To keep staff on top of technology, Smith encourages them to participate in local user groups. RPM has four active members in the PTC Pro/Engineer Regional User Group (RUG) and also works with local suppliers to provide staff with regular product updates. For example, machinery and cutting tool suppliers call on the company regularly to present their latest technologies and answer questions derived from using their products on the shop floor. Additionally RPM’s staff is encouraged to attend the bi-annual trade show in Auckland—they receive paid leave to visit the show.
On a more personal level, RPM strives to keep its employees comfortable at work. “A large part of the design brief to the architects who where commissioned to build our facility was to ensure it is a pleasant, clean working environment, with a modern look and feel,” Smith explains. “We also worked hand in hand with the local council on a planting program, which has given us park-like gardens and grounds. We have a lunchroom we are proud of—containing a pool table, table tennis table and Internet access consoles.”
Keeping employees happy is an ongoing challenge, Smith acknowledges, and he relishes rising to the occasion. “We have discovered that cultivating an environment which encourages communication throughout the company has been beneficial. We hold regular meetings so that management and workers exchange thoughts and ideas. These meetings also give staff the feedback on how we are performing, which directly affects them as they are all a part of our profit sharing program.”
As another part of staff retention, the company recognizes the support given to employees from their families and encourages family participation at formal and social functions. “We have a very active social club, which is run by a committee made up of elected employees,” Smith notes. “Social club activities are fun activities, which have aided in team building—and as we financially support these activities—it is our way of thanking staff and their families.”
Finding New Talent
Another factor in the company’s longevity is seeking out new employees that have the skills RPM requires. Its apprenticeship program is committed to starting a new apprentice every six months. It is run in conjunction with Competenz (the New Zealand Engineering, Food and Manufacturing Industry Training Organization), which trains the apprentices through a national framework of national Unit Standards (also developed by Competenz), to maintain a consistent level and quality of expertise and exposure to complete range of skills necessary for the toolmaking trade.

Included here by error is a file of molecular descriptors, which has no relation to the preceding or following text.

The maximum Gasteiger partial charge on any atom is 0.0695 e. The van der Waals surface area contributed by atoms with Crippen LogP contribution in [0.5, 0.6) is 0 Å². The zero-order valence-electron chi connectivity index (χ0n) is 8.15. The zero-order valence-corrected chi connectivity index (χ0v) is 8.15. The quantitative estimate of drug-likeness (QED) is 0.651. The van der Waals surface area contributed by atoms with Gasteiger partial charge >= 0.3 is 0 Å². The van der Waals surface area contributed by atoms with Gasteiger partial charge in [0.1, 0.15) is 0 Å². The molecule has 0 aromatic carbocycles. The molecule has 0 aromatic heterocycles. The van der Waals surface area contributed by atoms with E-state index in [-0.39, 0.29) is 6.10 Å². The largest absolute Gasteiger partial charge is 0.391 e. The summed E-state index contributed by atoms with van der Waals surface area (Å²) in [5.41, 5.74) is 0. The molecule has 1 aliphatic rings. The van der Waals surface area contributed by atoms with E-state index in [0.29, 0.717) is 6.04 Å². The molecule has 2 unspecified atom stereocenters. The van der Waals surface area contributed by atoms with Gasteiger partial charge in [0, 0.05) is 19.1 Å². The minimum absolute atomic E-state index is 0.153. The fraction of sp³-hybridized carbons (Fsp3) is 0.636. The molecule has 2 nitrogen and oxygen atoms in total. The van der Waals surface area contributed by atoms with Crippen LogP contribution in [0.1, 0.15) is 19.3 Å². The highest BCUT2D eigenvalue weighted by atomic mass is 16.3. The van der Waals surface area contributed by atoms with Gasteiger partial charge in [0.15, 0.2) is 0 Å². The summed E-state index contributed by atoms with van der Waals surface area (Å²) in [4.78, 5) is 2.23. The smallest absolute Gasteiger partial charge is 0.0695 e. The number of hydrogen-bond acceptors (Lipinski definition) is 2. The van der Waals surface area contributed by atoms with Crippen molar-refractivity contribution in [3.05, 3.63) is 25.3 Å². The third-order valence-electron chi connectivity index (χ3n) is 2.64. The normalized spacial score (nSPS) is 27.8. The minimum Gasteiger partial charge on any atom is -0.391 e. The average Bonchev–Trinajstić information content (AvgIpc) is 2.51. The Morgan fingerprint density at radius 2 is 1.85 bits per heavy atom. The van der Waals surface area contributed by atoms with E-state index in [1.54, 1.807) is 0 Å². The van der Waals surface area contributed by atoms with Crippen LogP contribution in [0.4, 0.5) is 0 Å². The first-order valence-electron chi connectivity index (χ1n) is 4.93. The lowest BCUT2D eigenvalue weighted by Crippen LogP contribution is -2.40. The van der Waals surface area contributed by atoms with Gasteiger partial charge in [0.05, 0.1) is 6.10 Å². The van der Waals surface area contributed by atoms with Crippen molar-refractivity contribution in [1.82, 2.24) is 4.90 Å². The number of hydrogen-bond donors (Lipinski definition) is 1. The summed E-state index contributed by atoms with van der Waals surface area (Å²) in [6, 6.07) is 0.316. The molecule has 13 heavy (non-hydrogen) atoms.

“With taking on a new apprentice every six months, we have the resources to ensure all apprentices are rotated throughout the workshop—gaining valuable experience,” Smith states. “With each new section the apprentice moves to, the supervising tradesman changes, which also exposes the apprentice to a vast resource of toolmaking experience from the mix of national and international tradesmen they work beside.”
Smith adds that during the mid ‘90s RPM became disillusioned with the declining skill level of apprentices at the completion of their training, which prompted the company to become actively involved with the committee for developing and writing the national Unit Standards. Since then, the company has remained on the committee, which meets quarterly to assist in ensuring skill levels are maintained and current trends in technology are introduced.
Currently RPM is involved in a variety of projects in many areas to ensure its long-term success—including a number of R&D projects from inventors and universities that Smith is not at liberty to discuss. In addition, Smith has just joined a government manufacturing committee studying international processes—in particular the Kaizen philosophy. The company also is working toward establishing even more of an international presence. “We need to overcome the geographical boundaries to international trade, which have hindered us due to our remote location,” Smith notes. “We will continue to increase our international exposure by travelling and attending international trade shows.”
Short- and long-term plans include continuing to implement lean manufacturing principles using the 20 Keys System (a Toyota production philosophy) developed by Iwao Kobayashi as well as guidelines from software provider PTC—which assists companies with delivering world-class products and services—allowing them to deal swiftly with emerging risks and opportunities. “We see PTC’s Product Life Management (PLM) tools as a way to differentiate ourselves and provide us with ways to shrink geographical distance and bring us closer to our customers,” Smith concludes. Since RPM is half a world away from most of its customers, this planning has been a crucial element to its current success and vital to its long-term viability.